Erik · @TabzzLoL

19th Oct 2014 from TwitLonger

Some rambles about mental health and careers in eSports

Today I want to write about a subject in eSports that applies to myself and it is one I have had to address in my own life several times. It's about stress and other psychological strain in an eSports career. As such it is heavily influenced by my own experience in the scene and completely opinion / observation based.

A balanced life requires a good balance between work, free time and personal relationships (think friends, family and significant others). If one breaks the balance in their life, his/her mental and physical health will suffer. For example: if a healthy person were to suddenly start working their job 10+ hours a day for 3 months while ignoring personal relationships and hobbies, they will suffer from psychological strain and stress symptoms: loss of passion, motivation issues, unhappiness (even depression) to name a few.

In a long term eSports player career, the player is not simply playing the game for fun times with friends or because it is their hobby. It is a job and their paycheck. This means all of a regular career's factors apply. This includes work environment (in eSports often just plain bad to mediocre at best in even the best organisations).

Player success is based on talent and practice. A more talented player has to put in less practice than a less talented player, but even a lack of talent can be overcome to a certain personal skill ceiling with more hard work. A motivated (or addicted as is often the case) player will have an easier time putting in heavy practice hours than a less motivated player. If you want to be #1 you have to both be talented and put in hard work. Just talent doesn't cut it, as often your opposition is similarly talented as you making practice hours often the determining factor in who is better.

In anything extremely competitive, as is League of Legends, participants will do whatever it takes to be the best and beat their competition. League of Legends is a mental sport and as such it's training requires 99% mental work. Players can train however many hours in a day they choose to as they lack regular physical constraints that would apply to regular sports and physically based labor.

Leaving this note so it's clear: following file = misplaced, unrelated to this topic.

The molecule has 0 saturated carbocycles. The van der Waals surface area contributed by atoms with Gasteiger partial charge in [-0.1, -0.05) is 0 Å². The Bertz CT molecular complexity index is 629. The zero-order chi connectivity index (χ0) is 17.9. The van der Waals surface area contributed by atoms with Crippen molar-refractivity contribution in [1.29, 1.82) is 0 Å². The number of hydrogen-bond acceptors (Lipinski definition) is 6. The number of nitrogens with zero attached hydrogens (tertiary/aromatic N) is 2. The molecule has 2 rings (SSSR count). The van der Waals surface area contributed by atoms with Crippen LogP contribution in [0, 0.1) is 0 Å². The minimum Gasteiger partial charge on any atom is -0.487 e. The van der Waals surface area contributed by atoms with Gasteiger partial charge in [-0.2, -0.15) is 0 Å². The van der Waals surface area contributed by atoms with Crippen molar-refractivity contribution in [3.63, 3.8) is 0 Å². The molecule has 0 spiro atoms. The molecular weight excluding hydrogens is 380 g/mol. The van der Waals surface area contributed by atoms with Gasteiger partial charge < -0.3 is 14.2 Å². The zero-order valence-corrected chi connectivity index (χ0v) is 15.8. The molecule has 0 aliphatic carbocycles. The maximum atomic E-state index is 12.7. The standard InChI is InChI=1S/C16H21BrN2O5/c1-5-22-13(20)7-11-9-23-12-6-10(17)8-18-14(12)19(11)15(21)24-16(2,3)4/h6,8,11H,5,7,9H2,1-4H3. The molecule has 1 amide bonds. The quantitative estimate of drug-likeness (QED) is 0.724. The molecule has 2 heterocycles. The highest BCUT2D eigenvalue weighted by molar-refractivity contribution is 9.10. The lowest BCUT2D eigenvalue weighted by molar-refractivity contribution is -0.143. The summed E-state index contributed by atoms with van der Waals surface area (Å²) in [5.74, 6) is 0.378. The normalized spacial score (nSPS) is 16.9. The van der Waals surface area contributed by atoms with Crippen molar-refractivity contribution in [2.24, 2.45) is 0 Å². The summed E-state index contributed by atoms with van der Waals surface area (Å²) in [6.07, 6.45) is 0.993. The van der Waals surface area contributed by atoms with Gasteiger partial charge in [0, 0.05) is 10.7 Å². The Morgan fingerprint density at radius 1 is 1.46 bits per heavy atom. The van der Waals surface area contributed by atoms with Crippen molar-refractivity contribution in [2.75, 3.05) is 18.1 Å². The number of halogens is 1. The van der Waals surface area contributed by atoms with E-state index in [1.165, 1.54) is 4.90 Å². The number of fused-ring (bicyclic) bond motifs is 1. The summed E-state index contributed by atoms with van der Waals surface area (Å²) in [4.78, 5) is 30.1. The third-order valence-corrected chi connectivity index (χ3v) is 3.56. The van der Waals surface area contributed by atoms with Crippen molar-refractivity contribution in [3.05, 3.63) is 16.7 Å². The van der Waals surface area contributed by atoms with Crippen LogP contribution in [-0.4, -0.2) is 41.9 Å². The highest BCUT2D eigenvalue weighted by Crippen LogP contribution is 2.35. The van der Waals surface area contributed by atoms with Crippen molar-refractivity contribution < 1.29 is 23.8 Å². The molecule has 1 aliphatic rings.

Putting together the information contained in the previous paragraphs you can visualize a problem: the lack of physical constraints to practice combined with the drive to be the best both allow and forces top eSport athletes to play an alarming amount of hours per day in an effort to overcome their peers.

In Europe, players regularly play 6-8 hours of scrims, but that is not enough as without daily solo queue practice, mechanics and situational awareness are not at peak level. As a result, many solo queue hours have to be made on top of scrims to train. This results in daily work hours of 10-12+ with barely any break days (no weekends) while living in a frat style gaming house located in a foreign country (neglecting personal relationships in home country) where the player both knows nobody and doesn't speak the language. On top of all this, many important matches have to be played every week and organisations often have required monthly streaming quotas and other sponsor obligations such as vlogs, blogs and videoshoots.

Often a player finds themself negatively affected by all of the psychological strain and as a result, becomes stressed and has their performance negatively impacted. They lose motivation and passion negatively spiraling their performance further often causing retirement or breaks. Often players feel unfulfilled with the amount of sacrifices they have to make to stay in and on top of the scene. This causes talent to cycle at an alarming rate, players often stay in the scene for a few years max. If talent retires too early, new talent does not come in fast enough and the scene deteriorates as a whole. I believe that any player up to ceiling age of 30 is still physically capable of performing top level eSports, but before mentioned factors cause the scene to be youngster-centric.

The solution? I don't truly know currently, as the virtually unrestricted practice possibility is somewhat of a dilemma. I do think the key to success in sustainable eSport careers lies in the scenes infrastructure. Wealthy organisations that can take good care of their players help them keep a good balance in their lives more easily and increase career longevity reducing the speed of talent cycling.

Thanks for reading, hope you had as much fun reading it as i had writing it.

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